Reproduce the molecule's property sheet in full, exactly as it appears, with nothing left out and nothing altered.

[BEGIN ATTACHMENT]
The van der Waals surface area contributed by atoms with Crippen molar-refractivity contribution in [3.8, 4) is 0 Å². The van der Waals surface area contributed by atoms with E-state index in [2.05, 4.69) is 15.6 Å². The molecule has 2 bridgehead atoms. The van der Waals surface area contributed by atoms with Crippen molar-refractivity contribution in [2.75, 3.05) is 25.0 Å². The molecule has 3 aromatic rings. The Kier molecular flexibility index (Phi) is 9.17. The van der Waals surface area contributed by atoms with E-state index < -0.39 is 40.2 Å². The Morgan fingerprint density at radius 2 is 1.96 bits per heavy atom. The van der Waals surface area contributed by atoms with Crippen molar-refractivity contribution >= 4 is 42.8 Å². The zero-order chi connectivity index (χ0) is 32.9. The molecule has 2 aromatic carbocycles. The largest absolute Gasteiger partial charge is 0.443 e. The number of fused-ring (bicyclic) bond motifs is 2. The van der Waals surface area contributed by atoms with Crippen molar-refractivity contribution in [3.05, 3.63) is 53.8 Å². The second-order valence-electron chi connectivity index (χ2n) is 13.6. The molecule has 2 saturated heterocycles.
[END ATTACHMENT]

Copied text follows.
The van der Waals surface area contributed by atoms with Crippen molar-refractivity contribution in [3.8, 4) is 0 Å². The van der Waals surface area contributed by atoms with E-state index in [2.05, 4.69) is 15.6 Å². The molecule has 2 bridgehead atoms. The van der Waals surface area contributed by atoms with Crippen molar-refractivity contribution in [2.75, 3.05) is 25.0 Å². The molecule has 3 aromatic rings. The Kier molecular flexibility index (Phi) is 9.17. The van der Waals surface area contributed by atoms with E-state index < -0.39 is 40.2 Å². The Morgan fingerprint density at radius 2 is 1.96 bits per heavy atom. The van der Waals surface area contributed by atoms with Crippen molar-refractivity contribution >= 4 is 42.8 Å². The zero-order chi connectivity index (χ0) is 32.9. The molecule has 2 aromatic carbocycles. The largest absolute Gasteiger partial charge is 0.443 e. The number of fused-ring (bicyclic) bond motifs is 2. The van der Waals surface area contributed by atoms with Crippen molar-refractivity contribution in [3.05, 3.63) is 53.8 Å². The second-order valence-electron chi connectivity index (χ2n) is 13.6. The molecule has 2 saturated heterocycles.